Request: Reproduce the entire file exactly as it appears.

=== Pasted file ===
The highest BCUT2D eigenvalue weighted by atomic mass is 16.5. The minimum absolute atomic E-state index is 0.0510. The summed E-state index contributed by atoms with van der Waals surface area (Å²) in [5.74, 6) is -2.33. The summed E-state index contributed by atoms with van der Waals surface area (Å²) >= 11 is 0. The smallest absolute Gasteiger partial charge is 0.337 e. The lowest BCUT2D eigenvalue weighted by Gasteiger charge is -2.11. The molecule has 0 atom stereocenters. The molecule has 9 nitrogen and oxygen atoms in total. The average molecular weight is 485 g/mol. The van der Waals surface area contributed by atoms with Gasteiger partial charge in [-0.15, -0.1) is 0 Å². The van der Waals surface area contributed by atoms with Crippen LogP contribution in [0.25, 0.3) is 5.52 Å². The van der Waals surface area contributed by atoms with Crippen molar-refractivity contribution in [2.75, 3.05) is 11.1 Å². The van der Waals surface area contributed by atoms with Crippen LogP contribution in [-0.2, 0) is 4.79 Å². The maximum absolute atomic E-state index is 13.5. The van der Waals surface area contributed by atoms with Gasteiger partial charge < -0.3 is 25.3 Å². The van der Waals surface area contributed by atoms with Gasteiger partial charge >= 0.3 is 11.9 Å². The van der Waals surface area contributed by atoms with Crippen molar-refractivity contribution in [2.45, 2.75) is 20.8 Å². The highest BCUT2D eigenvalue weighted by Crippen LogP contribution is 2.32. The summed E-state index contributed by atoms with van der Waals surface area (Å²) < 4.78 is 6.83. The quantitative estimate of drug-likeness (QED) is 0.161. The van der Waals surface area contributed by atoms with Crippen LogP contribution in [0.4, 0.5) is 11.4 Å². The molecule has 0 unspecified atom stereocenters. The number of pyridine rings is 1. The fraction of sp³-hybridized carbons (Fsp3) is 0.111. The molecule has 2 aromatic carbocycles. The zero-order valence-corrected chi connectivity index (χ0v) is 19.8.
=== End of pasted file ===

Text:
The highest BCUT2D eigenvalue weighted by atomic mass is 16.5. The minimum absolute atomic E-state index is 0.0510. The summed E-state index contributed by atoms with van der Waals surface area (Å²) in [5.74, 6) is -2.33. The summed E-state index contributed by atoms with van der Waals surface area (Å²) >= 11 is 0. The smallest absolute Gasteiger partial charge is 0.337 e. The lowest BCUT2D eigenvalue weighted by Gasteiger charge is -2.11. The molecule has 0 atom stereocenters. The molecule has 9 nitrogen and oxygen atoms in total. The average molecular weight is 485 g/mol. The van der Waals surface area contributed by atoms with Gasteiger partial charge in [-0.15, -0.1) is 0 Å². The van der Waals surface area contributed by atoms with Crippen LogP contribution in [0.25, 0.3) is 5.52 Å². The van der Waals surface area contributed by atoms with Crippen molar-refractivity contribution in [2.75, 3.05) is 11.1 Å². The van der Waals surface area contributed by atoms with Crippen LogP contribution in [-0.2, 0) is 4.79 Å². The maximum absolute atomic E-state index is 13.5. The van der Waals surface area contributed by atoms with Gasteiger partial charge < -0.3 is 25.3 Å². The van der Waals surface area contributed by atoms with Gasteiger partial charge >= 0.3 is 11.9 Å². The van der Waals surface area contributed by atoms with Crippen molar-refractivity contribution in [2.45, 2.75) is 20.8 Å². The highest BCUT2D eigenvalue weighted by Crippen LogP contribution is 2.32. The summed E-state index contributed by atoms with van der Waals surface area (Å²) < 4.78 is 6.83. The quantitative estimate of drug-likeness (QED) is 0.161. The van der Waals surface area contributed by atoms with Crippen LogP contribution in [0.4, 0.5) is 11.4 Å². The molecule has 0 unspecified atom stereocenters. The number of pyridine rings is 1. The fraction of sp³-hybridized carbons (Fsp3) is 0.111. The molecule has 2 aromatic carbocycles. The zero-order valence-corrected chi connectivity index (χ0v) is 19.8.